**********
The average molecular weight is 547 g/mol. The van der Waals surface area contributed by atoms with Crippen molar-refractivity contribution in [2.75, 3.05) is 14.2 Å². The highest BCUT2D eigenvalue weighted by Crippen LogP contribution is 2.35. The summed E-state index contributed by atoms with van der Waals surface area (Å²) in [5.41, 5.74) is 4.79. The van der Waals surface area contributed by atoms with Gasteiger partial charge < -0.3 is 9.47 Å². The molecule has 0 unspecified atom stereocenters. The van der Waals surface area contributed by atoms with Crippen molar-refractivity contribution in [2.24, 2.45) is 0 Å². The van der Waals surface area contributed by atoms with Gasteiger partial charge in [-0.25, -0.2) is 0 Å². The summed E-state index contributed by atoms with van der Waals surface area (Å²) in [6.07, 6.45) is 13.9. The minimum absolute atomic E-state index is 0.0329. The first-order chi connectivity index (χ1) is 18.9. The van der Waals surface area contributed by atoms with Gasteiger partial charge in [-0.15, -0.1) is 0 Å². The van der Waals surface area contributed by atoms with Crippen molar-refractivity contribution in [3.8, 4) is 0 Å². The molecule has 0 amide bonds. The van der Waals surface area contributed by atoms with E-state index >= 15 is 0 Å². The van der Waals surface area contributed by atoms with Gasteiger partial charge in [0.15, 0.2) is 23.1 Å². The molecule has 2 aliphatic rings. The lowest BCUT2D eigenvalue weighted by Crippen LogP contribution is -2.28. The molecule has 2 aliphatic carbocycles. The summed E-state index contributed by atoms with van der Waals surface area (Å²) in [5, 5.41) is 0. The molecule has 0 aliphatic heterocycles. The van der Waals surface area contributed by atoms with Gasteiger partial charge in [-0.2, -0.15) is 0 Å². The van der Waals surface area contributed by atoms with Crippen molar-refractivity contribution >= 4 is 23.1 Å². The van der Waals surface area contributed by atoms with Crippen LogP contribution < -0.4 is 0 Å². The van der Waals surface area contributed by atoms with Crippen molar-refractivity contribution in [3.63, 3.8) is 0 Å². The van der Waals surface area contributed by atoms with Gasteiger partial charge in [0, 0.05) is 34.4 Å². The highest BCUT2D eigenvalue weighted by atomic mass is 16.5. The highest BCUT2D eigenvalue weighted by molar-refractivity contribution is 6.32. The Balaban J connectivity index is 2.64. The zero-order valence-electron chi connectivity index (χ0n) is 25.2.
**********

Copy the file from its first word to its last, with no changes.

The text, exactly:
The average molecular weight is 547 g/mol. The van der Waals surface area contributed by atoms with Crippen molar-refractivity contribution in [2.75, 3.05) is 14.2 Å². The highest BCUT2D eigenvalue weighted by Crippen LogP contribution is 2.35. The summed E-state index contributed by atoms with van der Waals surface area (Å²) in [5.41, 5.74) is 4.79. The van der Waals surface area contributed by atoms with Gasteiger partial charge < -0.3 is 9.47 Å². The molecule has 0 unspecified atom stereocenters. The van der Waals surface area contributed by atoms with Crippen molar-refractivity contribution in [2.24, 2.45) is 0 Å². The van der Waals surface area contributed by atoms with Gasteiger partial charge in [-0.25, -0.2) is 0 Å². The summed E-state index contributed by atoms with van der Waals surface area (Å²) in [6.07, 6.45) is 13.9. The minimum absolute atomic E-state index is 0.0329. The first-order chi connectivity index (χ1) is 18.9. The van der Waals surface area contributed by atoms with Gasteiger partial charge in [-0.15, -0.1) is 0 Å². The van der Waals surface area contributed by atoms with Crippen molar-refractivity contribution in [3.8, 4) is 0 Å². The molecule has 0 amide bonds. The van der Waals surface area contributed by atoms with E-state index >= 15 is 0 Å². The van der Waals surface area contributed by atoms with Gasteiger partial charge in [0.15, 0.2) is 23.1 Å². The molecule has 2 aliphatic rings. The lowest BCUT2D eigenvalue weighted by Crippen LogP contribution is -2.28. The molecule has 2 aliphatic carbocycles. The summed E-state index contributed by atoms with van der Waals surface area (Å²) in [5, 5.41) is 0. The molecule has 0 aliphatic heterocycles. The van der Waals surface area contributed by atoms with Gasteiger partial charge in [-0.2, -0.15) is 0 Å². The van der Waals surface area contributed by atoms with Crippen molar-refractivity contribution >= 4 is 23.1 Å². The van der Waals surface area contributed by atoms with Crippen LogP contribution < -0.4 is 0 Å². The van der Waals surface area contributed by atoms with Crippen molar-refractivity contribution in [3.63, 3.8) is 0 Å². The van der Waals surface area contributed by atoms with Gasteiger partial charge in [0, 0.05) is 34.4 Å². The highest BCUT2D eigenvalue weighted by atomic mass is 16.5. The highest BCUT2D eigenvalue weighted by molar-refractivity contribution is 6.32. The Balaban J connectivity index is 2.64. The zero-order valence-electron chi connectivity index (χ0n) is 25.2.